Virtual Conversation | 2021 Re-Wire Policy Conference, Dec 15, 2021 Register

Changes to WA Cares Fund likely next session

Lawmakers from both sides of the aisle expect to see changes to the Washington Cares Fund in the 2022 session as they try to ensure the program’s financial viability and fairness. 

The fund was established by the Legislature in 2019, and levies a 58 cents per $100 payroll tax, which will start coming out of worker’s paychecks across the state in January 2022. The money will fund a long-term care program, which will pay out $36,500 to eligible Washingtonians when they need care. Washingtonians have until Nov. 1 to opt-out of paying for coverage and to purchase their own private insurance plan instead.

The fund is meant to address a growing problem, where seven of 10 Washingtonians over the age of 65 will need long-term care which is often expensive, according to the Washington Cares Fund. In order to qualify for the state’s Medicaid reimbursement for long-term care, which accounts for roughly 6% of the state’s budget, many people have to burn through their savings. 

The benefit amount is roughly enough to cover one year of home care, said Rep. Nicole Macri (D-43rd LD), who sponsored the bill, and will help prevent people from going broke paying for care while waiting to qualify for Medicaid. 

“This new benefit will provide both a safety net for working Washingtonians… and also will help people maintain independence,” she said. 

The fund has drawn opposition from Republicans, who have criticized the added tax on paychecks and questioned whether the program is sustainable at its current rates. Sen. Mike Padden (R-4th LD) said during the 2021 Inland Northwest State of Reform Health Policy Conference that he expects to see the Legislature increase rates, possibly up to 68 cents per $100 in the upcoming session. 

Padden, who represents Spokane Valley, said he’s heard concern from companies whose employees live in Idaho and won’t be able to access the benefits from the tax, but will still be required to pay it. He would like to see the tax adjusted to be an opt-in measure, instead of opt-out. 

“It’s [the] government telling you you’ve got to have long-term care rather than allowing individuals to make that decision for themselves,” Padden said. 

The tax has gained more attention in recent weeks. The Office of the Insurance Commissioner stated that one company received 66,000 applications for long-term care insurance ahead of the Nov. 1 opt-out deadline, according to KUOW. Last year, the same company only sold 8,000 policies. This rush has overloaded insurance companies, and led many to stop selling policies. 

The original bill allowed workers who already had private long-term care insurance to opt out of the state tax. When lawmakers tried to clarify during this last session that the loophole was only meant for people who had insurance prior to the bill’s passage, Sen. Ron Muzzall (R-10th LD) added and passed an amendment that extended the deadline to Nov. 1.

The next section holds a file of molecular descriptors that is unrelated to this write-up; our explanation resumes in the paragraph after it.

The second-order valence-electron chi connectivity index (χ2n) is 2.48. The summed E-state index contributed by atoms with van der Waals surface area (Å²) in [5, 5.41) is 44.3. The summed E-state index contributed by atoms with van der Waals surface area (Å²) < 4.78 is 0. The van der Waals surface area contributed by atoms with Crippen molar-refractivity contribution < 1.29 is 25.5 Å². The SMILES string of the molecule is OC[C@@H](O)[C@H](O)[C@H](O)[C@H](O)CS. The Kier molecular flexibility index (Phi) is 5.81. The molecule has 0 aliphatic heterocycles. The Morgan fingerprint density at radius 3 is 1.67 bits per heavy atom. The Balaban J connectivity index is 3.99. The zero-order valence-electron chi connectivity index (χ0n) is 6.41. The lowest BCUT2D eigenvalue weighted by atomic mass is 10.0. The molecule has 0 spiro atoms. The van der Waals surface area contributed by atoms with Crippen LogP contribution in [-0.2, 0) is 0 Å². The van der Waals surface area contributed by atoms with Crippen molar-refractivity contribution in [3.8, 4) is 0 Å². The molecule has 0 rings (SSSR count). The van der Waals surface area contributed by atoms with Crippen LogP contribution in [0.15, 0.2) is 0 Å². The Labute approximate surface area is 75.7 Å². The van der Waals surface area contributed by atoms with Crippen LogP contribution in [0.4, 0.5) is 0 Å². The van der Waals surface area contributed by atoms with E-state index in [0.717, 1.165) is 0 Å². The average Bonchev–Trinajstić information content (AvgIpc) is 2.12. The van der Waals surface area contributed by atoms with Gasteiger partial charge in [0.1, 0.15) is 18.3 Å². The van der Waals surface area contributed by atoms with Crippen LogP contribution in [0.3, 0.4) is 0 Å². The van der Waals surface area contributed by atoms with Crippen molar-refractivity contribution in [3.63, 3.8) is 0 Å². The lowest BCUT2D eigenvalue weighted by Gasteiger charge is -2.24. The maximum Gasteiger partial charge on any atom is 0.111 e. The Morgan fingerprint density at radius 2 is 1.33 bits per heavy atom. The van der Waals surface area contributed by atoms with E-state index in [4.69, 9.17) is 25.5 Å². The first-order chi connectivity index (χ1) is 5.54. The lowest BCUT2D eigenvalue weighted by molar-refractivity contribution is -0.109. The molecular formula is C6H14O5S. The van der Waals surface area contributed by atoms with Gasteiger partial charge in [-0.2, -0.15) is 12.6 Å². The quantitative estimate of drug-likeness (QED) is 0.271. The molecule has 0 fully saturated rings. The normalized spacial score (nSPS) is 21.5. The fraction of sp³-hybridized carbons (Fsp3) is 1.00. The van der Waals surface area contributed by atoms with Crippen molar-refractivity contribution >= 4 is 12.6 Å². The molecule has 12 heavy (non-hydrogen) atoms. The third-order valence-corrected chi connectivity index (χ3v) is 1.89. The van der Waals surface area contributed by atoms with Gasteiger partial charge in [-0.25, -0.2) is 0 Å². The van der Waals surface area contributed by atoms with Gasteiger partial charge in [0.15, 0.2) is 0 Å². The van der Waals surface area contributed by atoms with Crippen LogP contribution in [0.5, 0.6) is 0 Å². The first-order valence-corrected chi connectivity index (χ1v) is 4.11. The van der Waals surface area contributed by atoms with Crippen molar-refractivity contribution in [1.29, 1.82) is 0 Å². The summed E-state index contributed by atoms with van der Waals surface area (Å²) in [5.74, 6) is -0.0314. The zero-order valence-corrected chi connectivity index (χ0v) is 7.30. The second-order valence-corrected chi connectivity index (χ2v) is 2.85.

Muzzall also thinks the tax is not sustainable, and that the insurance industry can’t handle the current wave of demand for private plans. 

“This is going to be a long-term problem,” he said. “Time will tell how we will separate it out.” 

The extension of the opt-out deadline is creating headaches for employers, insurance companies, and state agencies, said Kate White Tudor, a lobbyist with the Washington Association of Area Agencies on Aging, who helped draft the 2019 legislation. 

White Tudor said private insurance companies that provide long-term care policies don’t want to sell a policy, only for people to cancel after the Nov. 1 deadline passes to avoid paying the Washington Cares Fund tax. 

“I know that many [people] have withdrawn from the market, and we are hoping that after Nov. 1 things will settle down,” White Tudor said. 

The need for a long-term care funding model is much-needed in the state, White Tudor said. Only between 5 to 10% of Washington residents have long-term care insurance. The Legislature spent a decade researching ways to provide services and decided that subsidizing private long-term care insurance would not increase coverage significantly from today’s rates. 

“Our lack of long-term care insurance in the country is the largest uninsured risk we face as a society… For working people who don’t have a lot of savings, who haven’t saved enough for their own long-term care, they’re still stuck in a system where they have to spend everything they have to qualify for Medicaid.” 

Still, there are likely to be changes to the Washington Cares Fund in the upcoming session, Macri said. In particular, the Long-Term Services and Supports Trust Commission, which she sits on, will focus on ensuring the program remains financially viable into the future. 

Macri is also thinking about residents who are close to retiring, and will be required to pay into the program, but won’t be working long enough to qualify for the benefits. 

“I think there are some key areas that the Commission has been working on, and we’re likely to see some recommendations coming to the Legislature to fine tune eligibility elements of the program,” Macri said. 


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